For-profit banks answer to corporate owners. They expect a predictable, stable rate of return on their investments. This demand puts a straitjacket on lending and ensures those practices never deviate from a pre-determined formula. Take income, multiply by credit score, divide by 2, that’s the interest rate they’ll charge.
However, let’s pretend you just got a new job, so last year’s tax returns aren’t a good indicator of how much you are earning. That’s not in the formula, so it doesn’t matter. Credit history ruined by an old medical bill? Corporate banks stop reading after the first three words of that sentence. In short, there’s no room for flexibility and interest rates tend to be much higher.
Credit unions are community institutions, so helping people out is part of what we do. Our rates tend to be lower than those of corporate banks. We also tend to be more willing to make exceptions for details that may not be reflected in the conventional lending formula.
In the wild west days of the Internet, only corporate banks could afford online banking. Now, your pet gerbil can have his own website. The Internet is everywhere and credit unions are on board. The services you use every day, like online bill pay, direct deposit and checking on account balances are just a click away. Follow this link to learn more about the mobile banking that Wasatch Peaks offers.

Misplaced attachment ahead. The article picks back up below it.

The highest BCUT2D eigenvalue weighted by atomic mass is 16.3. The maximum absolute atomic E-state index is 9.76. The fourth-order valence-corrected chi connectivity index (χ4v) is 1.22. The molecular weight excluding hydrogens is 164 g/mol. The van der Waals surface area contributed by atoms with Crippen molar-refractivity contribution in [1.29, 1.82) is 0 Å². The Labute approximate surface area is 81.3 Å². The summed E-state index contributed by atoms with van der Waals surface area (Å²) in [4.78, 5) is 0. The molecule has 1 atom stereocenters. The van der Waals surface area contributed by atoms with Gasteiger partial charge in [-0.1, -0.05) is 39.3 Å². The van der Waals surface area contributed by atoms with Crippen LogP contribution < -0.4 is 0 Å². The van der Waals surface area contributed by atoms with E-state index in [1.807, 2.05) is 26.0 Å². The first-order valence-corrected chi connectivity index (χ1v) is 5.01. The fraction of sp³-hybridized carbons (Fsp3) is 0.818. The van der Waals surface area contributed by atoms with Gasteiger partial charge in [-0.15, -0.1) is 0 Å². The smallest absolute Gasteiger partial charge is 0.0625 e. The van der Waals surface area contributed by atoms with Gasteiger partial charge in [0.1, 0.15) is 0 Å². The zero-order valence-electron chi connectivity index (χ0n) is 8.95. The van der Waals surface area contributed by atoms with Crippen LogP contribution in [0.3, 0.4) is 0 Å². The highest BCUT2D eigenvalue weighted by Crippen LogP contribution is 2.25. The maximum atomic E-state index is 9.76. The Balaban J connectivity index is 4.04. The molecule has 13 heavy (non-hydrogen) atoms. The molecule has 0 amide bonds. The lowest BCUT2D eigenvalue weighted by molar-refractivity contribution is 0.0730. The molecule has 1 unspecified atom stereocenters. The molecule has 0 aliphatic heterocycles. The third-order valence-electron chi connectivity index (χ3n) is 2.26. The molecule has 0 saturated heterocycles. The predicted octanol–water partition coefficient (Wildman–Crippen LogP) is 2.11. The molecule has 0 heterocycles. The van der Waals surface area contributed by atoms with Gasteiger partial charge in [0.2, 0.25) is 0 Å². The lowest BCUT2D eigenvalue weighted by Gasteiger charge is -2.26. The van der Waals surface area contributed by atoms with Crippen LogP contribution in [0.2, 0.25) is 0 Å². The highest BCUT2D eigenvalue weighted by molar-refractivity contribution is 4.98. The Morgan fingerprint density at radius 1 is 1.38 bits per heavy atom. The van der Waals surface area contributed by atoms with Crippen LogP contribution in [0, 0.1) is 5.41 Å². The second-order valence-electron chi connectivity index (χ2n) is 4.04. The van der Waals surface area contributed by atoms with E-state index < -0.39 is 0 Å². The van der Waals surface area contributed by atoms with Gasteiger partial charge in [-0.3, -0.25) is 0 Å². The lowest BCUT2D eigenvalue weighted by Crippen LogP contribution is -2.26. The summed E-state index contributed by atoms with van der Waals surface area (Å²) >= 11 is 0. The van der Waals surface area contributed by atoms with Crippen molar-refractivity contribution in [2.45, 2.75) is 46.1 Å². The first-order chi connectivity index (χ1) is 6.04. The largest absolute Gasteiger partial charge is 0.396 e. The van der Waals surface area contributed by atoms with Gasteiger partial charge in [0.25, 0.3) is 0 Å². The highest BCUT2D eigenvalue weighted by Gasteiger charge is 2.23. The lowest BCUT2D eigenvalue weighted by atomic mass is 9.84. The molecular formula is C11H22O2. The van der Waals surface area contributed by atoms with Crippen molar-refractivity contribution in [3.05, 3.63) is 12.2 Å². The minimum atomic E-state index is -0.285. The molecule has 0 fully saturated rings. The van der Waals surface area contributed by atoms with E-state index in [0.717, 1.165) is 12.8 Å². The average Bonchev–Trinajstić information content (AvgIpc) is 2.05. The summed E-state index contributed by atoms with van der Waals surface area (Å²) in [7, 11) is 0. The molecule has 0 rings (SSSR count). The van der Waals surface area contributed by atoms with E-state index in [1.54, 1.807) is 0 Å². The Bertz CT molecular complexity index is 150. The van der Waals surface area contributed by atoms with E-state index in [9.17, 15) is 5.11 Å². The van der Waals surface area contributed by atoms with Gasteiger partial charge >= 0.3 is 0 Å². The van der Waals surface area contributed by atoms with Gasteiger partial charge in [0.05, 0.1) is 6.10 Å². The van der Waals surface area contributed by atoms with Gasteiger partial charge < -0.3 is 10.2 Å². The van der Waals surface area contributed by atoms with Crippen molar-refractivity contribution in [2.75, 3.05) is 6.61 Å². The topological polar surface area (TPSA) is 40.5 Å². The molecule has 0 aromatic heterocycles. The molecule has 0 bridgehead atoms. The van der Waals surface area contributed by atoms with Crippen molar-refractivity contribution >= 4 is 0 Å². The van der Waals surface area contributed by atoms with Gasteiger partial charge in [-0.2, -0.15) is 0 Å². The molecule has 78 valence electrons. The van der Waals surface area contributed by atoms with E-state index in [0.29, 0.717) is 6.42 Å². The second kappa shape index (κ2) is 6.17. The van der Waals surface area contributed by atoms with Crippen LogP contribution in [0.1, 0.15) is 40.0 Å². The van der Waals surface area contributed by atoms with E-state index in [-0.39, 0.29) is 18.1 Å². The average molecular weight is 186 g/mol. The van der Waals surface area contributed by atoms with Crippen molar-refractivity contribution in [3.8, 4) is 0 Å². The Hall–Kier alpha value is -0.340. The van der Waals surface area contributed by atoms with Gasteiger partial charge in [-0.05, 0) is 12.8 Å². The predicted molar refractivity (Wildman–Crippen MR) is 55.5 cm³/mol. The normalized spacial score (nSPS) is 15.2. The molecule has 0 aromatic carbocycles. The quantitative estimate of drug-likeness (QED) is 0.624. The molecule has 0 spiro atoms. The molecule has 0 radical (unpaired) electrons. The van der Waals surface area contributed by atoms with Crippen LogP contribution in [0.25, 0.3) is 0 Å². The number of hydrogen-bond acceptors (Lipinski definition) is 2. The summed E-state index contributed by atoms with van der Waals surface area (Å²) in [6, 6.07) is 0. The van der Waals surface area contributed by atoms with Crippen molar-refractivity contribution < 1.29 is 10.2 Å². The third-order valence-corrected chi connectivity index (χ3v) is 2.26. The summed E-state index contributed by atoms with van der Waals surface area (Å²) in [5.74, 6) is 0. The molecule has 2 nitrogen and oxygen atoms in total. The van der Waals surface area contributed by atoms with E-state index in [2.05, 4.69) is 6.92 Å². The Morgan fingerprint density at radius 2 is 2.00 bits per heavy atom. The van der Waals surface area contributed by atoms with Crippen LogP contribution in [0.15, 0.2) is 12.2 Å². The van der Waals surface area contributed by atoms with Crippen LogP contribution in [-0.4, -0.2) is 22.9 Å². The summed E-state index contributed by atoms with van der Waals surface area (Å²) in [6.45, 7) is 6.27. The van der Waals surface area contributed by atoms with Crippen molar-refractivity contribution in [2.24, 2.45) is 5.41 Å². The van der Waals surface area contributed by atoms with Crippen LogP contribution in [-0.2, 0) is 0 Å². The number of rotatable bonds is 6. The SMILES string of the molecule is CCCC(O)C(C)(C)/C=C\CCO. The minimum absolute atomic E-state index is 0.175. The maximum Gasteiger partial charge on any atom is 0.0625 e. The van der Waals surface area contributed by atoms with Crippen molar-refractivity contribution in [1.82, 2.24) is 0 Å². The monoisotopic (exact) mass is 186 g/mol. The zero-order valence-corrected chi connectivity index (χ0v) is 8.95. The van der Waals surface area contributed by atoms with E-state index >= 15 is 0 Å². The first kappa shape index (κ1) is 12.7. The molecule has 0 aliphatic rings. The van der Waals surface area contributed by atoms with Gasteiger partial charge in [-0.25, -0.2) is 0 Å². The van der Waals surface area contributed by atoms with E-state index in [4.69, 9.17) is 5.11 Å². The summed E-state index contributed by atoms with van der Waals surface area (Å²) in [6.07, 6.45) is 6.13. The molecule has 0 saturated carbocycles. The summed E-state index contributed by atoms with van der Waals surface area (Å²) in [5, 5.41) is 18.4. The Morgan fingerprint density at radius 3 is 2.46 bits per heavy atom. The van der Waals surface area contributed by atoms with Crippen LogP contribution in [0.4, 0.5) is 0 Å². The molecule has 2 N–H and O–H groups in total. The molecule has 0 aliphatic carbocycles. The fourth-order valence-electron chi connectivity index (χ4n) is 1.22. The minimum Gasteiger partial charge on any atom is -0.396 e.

Most people don’t handle paper checks anymore, so banking from the computer or mobile device is all most consumers really need.
Corporate banks have historically made a killing by keeping people in the dark about their practices. Credit card companies made it hard to tell exactly how much interest you were being charged. Banks charged overdraft fees without ever telling you they were doing it. These things got so bad, Congress took action. Consumer ignorance was built into the profit model of big financial institutions. Educating consumers was not just a waste of money to them, it was actually costing them business.